This is the second entry in a three part commentary series.
People get into different professions for a variety of reasons. Some are positively inspired by predecessors, others are inspired by the trappings of success. lots of people in the helping professions to which I’m lumping in education work long hours, tackle challenging situations and are often both underpaid and underappreciated.
Now lets call a spade a spade; due to the current dearth of teachers, many experts in different areas of study have been called upon to fill the ranks of educators. i was recruited heavily to become an NYC teaching fellow as a means of earning a post graduate degree. Since history was a subject I was good at, on the surface it made lots of sense to learn how to teach it on a HS level – especially since there was such a need. I also was an attractive candidate due to both my experience in working with youth and guest presenting in middle school and high schools. Ultimately, I declined the offer for the simple reason I felt the classroom in the high school and middle school level was just not the place for me.
Now, some of the newer teachers went through a process similar to mine – being experts in their field of study and learning how to be a teacher on the job. there are pros and cons to such an approach: one of my favorite teachers was a young English teacher that was very inspiring. On the flip side, I had a few math teachers who just was awful in the classroom. I suppose if give the choice, i’d prefer a teacher trained in education first over an expert where the nuances of classroom instruction aren’t the primary skill.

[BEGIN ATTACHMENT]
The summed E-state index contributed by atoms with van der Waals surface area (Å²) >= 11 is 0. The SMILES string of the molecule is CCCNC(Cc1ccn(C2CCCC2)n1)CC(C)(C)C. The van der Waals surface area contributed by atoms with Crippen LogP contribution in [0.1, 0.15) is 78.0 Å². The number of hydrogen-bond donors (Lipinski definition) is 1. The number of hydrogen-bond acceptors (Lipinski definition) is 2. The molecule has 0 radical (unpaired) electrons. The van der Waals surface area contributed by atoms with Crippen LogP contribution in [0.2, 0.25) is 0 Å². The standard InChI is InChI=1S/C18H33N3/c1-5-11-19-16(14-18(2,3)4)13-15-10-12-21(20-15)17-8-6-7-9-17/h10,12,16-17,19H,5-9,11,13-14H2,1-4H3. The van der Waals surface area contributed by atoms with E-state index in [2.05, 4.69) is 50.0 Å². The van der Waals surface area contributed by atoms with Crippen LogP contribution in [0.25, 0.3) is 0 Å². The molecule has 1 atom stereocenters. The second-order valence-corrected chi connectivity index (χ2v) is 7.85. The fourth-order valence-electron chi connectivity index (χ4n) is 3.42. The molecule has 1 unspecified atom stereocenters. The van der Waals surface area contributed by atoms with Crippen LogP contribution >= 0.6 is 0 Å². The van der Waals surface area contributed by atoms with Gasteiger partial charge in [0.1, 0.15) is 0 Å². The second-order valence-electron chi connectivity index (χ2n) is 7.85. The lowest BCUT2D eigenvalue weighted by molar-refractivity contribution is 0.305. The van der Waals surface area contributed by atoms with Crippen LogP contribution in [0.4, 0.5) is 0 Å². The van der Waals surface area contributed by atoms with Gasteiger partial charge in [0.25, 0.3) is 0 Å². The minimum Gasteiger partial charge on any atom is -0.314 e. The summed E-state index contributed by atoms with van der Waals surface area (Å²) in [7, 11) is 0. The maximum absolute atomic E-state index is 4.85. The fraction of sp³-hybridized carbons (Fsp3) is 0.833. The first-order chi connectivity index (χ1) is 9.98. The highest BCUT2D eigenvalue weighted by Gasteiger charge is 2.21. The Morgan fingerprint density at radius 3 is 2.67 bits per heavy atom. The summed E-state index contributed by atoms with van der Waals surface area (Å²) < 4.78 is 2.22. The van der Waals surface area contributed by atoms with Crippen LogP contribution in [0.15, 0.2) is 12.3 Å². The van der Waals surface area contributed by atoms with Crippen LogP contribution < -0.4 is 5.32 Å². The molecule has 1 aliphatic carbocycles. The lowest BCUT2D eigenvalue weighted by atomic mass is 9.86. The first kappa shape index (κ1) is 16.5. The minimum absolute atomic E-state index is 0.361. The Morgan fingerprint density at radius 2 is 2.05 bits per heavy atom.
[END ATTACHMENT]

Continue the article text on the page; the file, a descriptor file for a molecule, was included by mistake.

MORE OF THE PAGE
More importantly, though, I’m more concerned about the health of some of the people we have tired as teachers. As we know, education is always one of the places governments like to cut funding on to close deficits. I’ve seen teachers buying their own supplies from their salaries and filling in resource gaps in many ways. With that sort of stress at work, stress at home, I’m not surprised at how vulnerable teachers could get to all sorts of pressures.
Now, I’m not saying that predators do not exist. Some of the stories that we have seen about teachers taking advantage of students have shown that the teacher in question may have possessed a predatory element. We’ve also seen situations though of teachers in this situation who had other vulnerabilities that may have factored in the crossing of such a dangerous line.
Having been taught by a cousin who was a teacher for eons for extra lessons growing up, I got insight into some of the things she experienced as a teacher. When I got much older, during her final years as a teacher she would talk about how relationships with her students and parents changed to a more lack of accountability on both parties. She found the professional too draining and constricting. Maybe she wasn’t changing with the times, or didn’t like the changes that the times had brought. Still, I learned that she did a very good job of navigating many of those stressors in her final years as a teacher.
So what does this have to do with teachers sleeping with students?
The ultimate point is that vulnerability can develop in any line of work, especially a helping professional such as teaching. I’ve seen some tough school environments where teachers work in and I shake my head in amazement. Government policy likes to put education as one of the first areas to be cut to balance a budget. Maybe talking to teachers and see what they think of this issue can be the first step.
Remember, predators and the vulnerable exist in various jobs. Maybe the focus should be reducing vulnerability and remvong the prestors from the ranks of our educators.